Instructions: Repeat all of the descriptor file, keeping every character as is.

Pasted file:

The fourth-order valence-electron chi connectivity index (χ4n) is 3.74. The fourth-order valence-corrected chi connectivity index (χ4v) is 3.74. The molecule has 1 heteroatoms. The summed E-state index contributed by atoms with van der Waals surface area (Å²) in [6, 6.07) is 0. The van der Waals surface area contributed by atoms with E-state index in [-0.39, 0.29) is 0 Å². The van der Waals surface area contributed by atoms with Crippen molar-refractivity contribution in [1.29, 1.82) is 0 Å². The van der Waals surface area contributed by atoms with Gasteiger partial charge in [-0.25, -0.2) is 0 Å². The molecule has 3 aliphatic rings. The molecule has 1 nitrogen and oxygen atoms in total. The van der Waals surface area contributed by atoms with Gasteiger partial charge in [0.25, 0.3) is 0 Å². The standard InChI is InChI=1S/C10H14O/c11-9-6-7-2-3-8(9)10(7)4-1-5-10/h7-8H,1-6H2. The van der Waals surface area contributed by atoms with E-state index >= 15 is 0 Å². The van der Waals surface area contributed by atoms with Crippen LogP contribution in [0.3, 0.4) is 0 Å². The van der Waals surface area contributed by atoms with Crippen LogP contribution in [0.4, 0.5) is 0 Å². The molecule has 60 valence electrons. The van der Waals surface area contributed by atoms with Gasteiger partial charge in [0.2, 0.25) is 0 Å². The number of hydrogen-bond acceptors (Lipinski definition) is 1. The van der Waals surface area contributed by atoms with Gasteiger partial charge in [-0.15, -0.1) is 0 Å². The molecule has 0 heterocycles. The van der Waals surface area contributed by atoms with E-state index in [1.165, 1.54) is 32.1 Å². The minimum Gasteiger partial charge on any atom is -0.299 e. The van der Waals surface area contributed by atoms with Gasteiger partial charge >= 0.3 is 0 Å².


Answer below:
The fourth-order valence-electron chi connectivity index (χ4n) is 3.74. The fourth-order valence-corrected chi connectivity index (χ4v) is 3.74. The molecule has 1 heteroatoms. The summed E-state index contributed by atoms with van der Waals surface area (Å²) in [6, 6.07) is 0. The van der Waals surface area contributed by atoms with E-state index in [-0.39, 0.29) is 0 Å². The van der Waals surface area contributed by atoms with Crippen molar-refractivity contribution in [1.29, 1.82) is 0 Å². The van der Waals surface area contributed by atoms with Gasteiger partial charge in [-0.25, -0.2) is 0 Å². The molecule has 3 aliphatic rings. The molecule has 1 nitrogen and oxygen atoms in total. The van der Waals surface area contributed by atoms with Gasteiger partial charge in [0.25, 0.3) is 0 Å². The standard InChI is InChI=1S/C10H14O/c11-9-6-7-2-3-8(9)10(7)4-1-5-10/h7-8H,1-6H2. The van der Waals surface area contributed by atoms with E-state index >= 15 is 0 Å². The van der Waals surface area contributed by atoms with Crippen LogP contribution in [0.3, 0.4) is 0 Å². The van der Waals surface area contributed by atoms with Crippen LogP contribution in [0.4, 0.5) is 0 Å². The molecule has 60 valence electrons. The van der Waals surface area contributed by atoms with Gasteiger partial charge in [0.2, 0.25) is 0 Å². The number of hydrogen-bond acceptors (Lipinski definition) is 1. The van der Waals surface area contributed by atoms with Gasteiger partial charge in [-0.15, -0.1) is 0 Å². The molecule has 0 heterocycles. The van der Waals surface area contributed by atoms with E-state index in [1.165, 1.54) is 32.1 Å². The minimum Gasteiger partial charge on any atom is -0.299 e. The van der Waals surface area contributed by atoms with Gasteiger partial charge >= 0.3 is 0 Å².